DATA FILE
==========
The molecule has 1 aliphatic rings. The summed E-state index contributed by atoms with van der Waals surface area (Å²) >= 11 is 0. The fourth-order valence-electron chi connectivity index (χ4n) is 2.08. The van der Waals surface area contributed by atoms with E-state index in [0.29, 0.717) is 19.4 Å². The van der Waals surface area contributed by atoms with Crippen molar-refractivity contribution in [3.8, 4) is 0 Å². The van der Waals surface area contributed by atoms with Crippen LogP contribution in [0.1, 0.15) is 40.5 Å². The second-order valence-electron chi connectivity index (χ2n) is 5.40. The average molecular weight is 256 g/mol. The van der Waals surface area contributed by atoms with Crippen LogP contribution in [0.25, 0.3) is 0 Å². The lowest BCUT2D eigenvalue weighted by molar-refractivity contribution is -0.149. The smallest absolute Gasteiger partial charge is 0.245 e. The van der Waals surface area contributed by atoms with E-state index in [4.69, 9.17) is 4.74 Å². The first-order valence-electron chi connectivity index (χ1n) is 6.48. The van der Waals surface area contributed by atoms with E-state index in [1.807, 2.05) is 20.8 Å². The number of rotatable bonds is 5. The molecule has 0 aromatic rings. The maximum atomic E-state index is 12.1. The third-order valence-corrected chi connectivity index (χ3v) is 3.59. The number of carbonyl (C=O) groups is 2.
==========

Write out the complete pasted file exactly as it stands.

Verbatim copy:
The molecule has 1 aliphatic rings. The summed E-state index contributed by atoms with van der Waals surface area (Å²) >= 11 is 0. The fourth-order valence-electron chi connectivity index (χ4n) is 2.08. The van der Waals surface area contributed by atoms with E-state index in [0.29, 0.717) is 19.4 Å². The van der Waals surface area contributed by atoms with Crippen molar-refractivity contribution in [3.8, 4) is 0 Å². The van der Waals surface area contributed by atoms with Crippen LogP contribution in [0.1, 0.15) is 40.5 Å². The second-order valence-electron chi connectivity index (χ2n) is 5.40. The average molecular weight is 256 g/mol. The van der Waals surface area contributed by atoms with Crippen LogP contribution in [0.25, 0.3) is 0 Å². The lowest BCUT2D eigenvalue weighted by molar-refractivity contribution is -0.149. The smallest absolute Gasteiger partial charge is 0.245 e. The van der Waals surface area contributed by atoms with E-state index in [4.69, 9.17) is 4.74 Å². The first-order valence-electron chi connectivity index (χ1n) is 6.48. The van der Waals surface area contributed by atoms with E-state index in [1.807, 2.05) is 20.8 Å². The number of rotatable bonds is 5. The molecule has 0 aromatic rings. The maximum atomic E-state index is 12.1. The third-order valence-corrected chi connectivity index (χ3v) is 3.59. The number of carbonyl (C=O) groups is 2.